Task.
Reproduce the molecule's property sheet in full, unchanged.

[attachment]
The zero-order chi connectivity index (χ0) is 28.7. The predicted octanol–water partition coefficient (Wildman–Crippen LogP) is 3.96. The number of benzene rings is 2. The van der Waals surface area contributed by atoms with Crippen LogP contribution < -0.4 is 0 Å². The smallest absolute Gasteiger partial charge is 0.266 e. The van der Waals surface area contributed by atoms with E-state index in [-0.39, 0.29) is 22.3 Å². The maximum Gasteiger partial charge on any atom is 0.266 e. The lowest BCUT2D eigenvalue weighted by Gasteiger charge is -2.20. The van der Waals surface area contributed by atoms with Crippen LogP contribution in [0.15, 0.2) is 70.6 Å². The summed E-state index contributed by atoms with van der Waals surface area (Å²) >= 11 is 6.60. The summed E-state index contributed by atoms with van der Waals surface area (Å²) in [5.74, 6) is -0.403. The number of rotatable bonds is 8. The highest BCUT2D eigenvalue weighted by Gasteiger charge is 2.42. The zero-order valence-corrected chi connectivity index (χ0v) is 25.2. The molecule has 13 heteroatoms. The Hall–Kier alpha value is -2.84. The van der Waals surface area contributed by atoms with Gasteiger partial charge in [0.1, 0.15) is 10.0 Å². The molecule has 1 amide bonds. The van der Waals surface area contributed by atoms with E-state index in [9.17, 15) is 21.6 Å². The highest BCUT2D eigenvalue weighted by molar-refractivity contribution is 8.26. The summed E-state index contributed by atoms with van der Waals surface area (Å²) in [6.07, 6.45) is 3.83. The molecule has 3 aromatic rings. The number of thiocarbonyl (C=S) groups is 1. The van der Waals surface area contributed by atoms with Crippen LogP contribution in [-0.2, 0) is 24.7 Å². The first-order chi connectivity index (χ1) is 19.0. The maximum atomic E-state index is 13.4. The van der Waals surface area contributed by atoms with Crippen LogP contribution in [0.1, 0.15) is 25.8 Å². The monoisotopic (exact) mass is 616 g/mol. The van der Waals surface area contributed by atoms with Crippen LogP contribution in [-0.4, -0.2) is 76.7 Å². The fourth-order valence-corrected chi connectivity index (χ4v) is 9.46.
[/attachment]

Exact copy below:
The zero-order chi connectivity index (χ0) is 28.7. The predicted octanol–water partition coefficient (Wildman–Crippen LogP) is 3.96. The number of benzene rings is 2. The van der Waals surface area contributed by atoms with Crippen LogP contribution < -0.4 is 0 Å². The smallest absolute Gasteiger partial charge is 0.266 e. The van der Waals surface area contributed by atoms with E-state index in [-0.39, 0.29) is 22.3 Å². The maximum Gasteiger partial charge on any atom is 0.266 e. The lowest BCUT2D eigenvalue weighted by Gasteiger charge is -2.20. The van der Waals surface area contributed by atoms with Crippen LogP contribution in [0.15, 0.2) is 70.6 Å². The summed E-state index contributed by atoms with van der Waals surface area (Å²) >= 11 is 6.60. The summed E-state index contributed by atoms with van der Waals surface area (Å²) in [5.74, 6) is -0.403. The number of rotatable bonds is 8. The highest BCUT2D eigenvalue weighted by Gasteiger charge is 2.42. The zero-order valence-corrected chi connectivity index (χ0v) is 25.2. The molecule has 13 heteroatoms. The Hall–Kier alpha value is -2.84. The van der Waals surface area contributed by atoms with Gasteiger partial charge in [0.1, 0.15) is 10.0 Å². The molecule has 1 amide bonds. The van der Waals surface area contributed by atoms with E-state index in [9.17, 15) is 21.6 Å². The highest BCUT2D eigenvalue weighted by molar-refractivity contribution is 8.26. The summed E-state index contributed by atoms with van der Waals surface area (Å²) in [6.07, 6.45) is 3.83. The molecule has 3 aromatic rings. The number of thiocarbonyl (C=S) groups is 1. The van der Waals surface area contributed by atoms with Crippen LogP contribution in [-0.2, 0) is 24.7 Å². The first-order chi connectivity index (χ1) is 19.0. The maximum atomic E-state index is 13.4. The van der Waals surface area contributed by atoms with Crippen LogP contribution in [0.1, 0.15) is 25.8 Å². The monoisotopic (exact) mass is 616 g/mol. The van der Waals surface area contributed by atoms with Crippen LogP contribution in [-0.4, -0.2) is 76.7 Å². The fourth-order valence-corrected chi connectivity index (χ4v) is 9.46.